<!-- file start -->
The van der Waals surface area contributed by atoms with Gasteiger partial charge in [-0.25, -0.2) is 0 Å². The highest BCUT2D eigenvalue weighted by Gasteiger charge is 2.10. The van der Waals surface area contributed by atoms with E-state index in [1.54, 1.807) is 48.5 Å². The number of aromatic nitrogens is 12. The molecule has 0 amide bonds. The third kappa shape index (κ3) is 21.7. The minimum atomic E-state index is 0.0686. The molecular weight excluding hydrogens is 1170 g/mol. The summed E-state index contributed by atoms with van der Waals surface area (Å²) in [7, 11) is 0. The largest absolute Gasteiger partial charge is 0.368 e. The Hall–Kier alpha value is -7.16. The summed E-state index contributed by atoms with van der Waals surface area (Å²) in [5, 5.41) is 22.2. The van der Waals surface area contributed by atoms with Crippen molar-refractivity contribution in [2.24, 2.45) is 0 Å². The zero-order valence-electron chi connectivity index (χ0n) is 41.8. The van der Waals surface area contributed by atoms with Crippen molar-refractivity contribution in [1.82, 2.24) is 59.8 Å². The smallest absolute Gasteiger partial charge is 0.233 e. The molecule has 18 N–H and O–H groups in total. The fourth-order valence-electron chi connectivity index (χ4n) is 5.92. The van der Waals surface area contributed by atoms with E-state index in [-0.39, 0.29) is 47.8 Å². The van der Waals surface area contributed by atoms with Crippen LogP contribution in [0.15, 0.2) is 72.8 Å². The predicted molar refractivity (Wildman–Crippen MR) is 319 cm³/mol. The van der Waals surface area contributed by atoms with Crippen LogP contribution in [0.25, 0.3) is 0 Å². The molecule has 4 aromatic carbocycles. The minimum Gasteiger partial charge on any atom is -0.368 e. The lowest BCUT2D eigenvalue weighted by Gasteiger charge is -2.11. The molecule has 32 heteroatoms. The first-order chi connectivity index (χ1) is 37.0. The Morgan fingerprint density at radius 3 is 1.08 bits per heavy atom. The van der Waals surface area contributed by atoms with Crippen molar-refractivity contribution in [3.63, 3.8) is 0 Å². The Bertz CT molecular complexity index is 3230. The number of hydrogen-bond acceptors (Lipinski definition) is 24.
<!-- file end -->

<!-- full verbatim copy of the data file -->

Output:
The van der Waals surface area contributed by atoms with Gasteiger partial charge in [-0.25, -0.2) is 0 Å². The highest BCUT2D eigenvalue weighted by Gasteiger charge is 2.10. The van der Waals surface area contributed by atoms with E-state index in [1.54, 1.807) is 48.5 Å². The number of aromatic nitrogens is 12. The molecule has 0 amide bonds. The third kappa shape index (κ3) is 21.7. The minimum atomic E-state index is 0.0686. The molecular weight excluding hydrogens is 1170 g/mol. The summed E-state index contributed by atoms with van der Waals surface area (Å²) in [7, 11) is 0. The largest absolute Gasteiger partial charge is 0.368 e. The Hall–Kier alpha value is -7.16. The summed E-state index contributed by atoms with van der Waals surface area (Å²) in [5, 5.41) is 22.2. The van der Waals surface area contributed by atoms with Crippen molar-refractivity contribution in [2.24, 2.45) is 0 Å². The zero-order valence-electron chi connectivity index (χ0n) is 41.8. The van der Waals surface area contributed by atoms with Crippen molar-refractivity contribution in [1.82, 2.24) is 59.8 Å². The smallest absolute Gasteiger partial charge is 0.233 e. The molecule has 18 N–H and O–H groups in total. The fourth-order valence-electron chi connectivity index (χ4n) is 5.92. The van der Waals surface area contributed by atoms with E-state index in [-0.39, 0.29) is 47.8 Å². The van der Waals surface area contributed by atoms with Crippen LogP contribution in [0.15, 0.2) is 72.8 Å². The predicted molar refractivity (Wildman–Crippen MR) is 319 cm³/mol. The van der Waals surface area contributed by atoms with Crippen LogP contribution in [0.25, 0.3) is 0 Å². The molecule has 4 aromatic carbocycles. The minimum Gasteiger partial charge on any atom is -0.368 e. The lowest BCUT2D eigenvalue weighted by Gasteiger charge is -2.11. The molecule has 32 heteroatoms. The first-order chi connectivity index (χ1) is 37.0. The Morgan fingerprint density at radius 3 is 1.08 bits per heavy atom. The van der Waals surface area contributed by atoms with Crippen molar-refractivity contribution in [3.63, 3.8) is 0 Å². The Bertz CT molecular complexity index is 3230. The number of hydrogen-bond acceptors (Lipinski definition) is 24.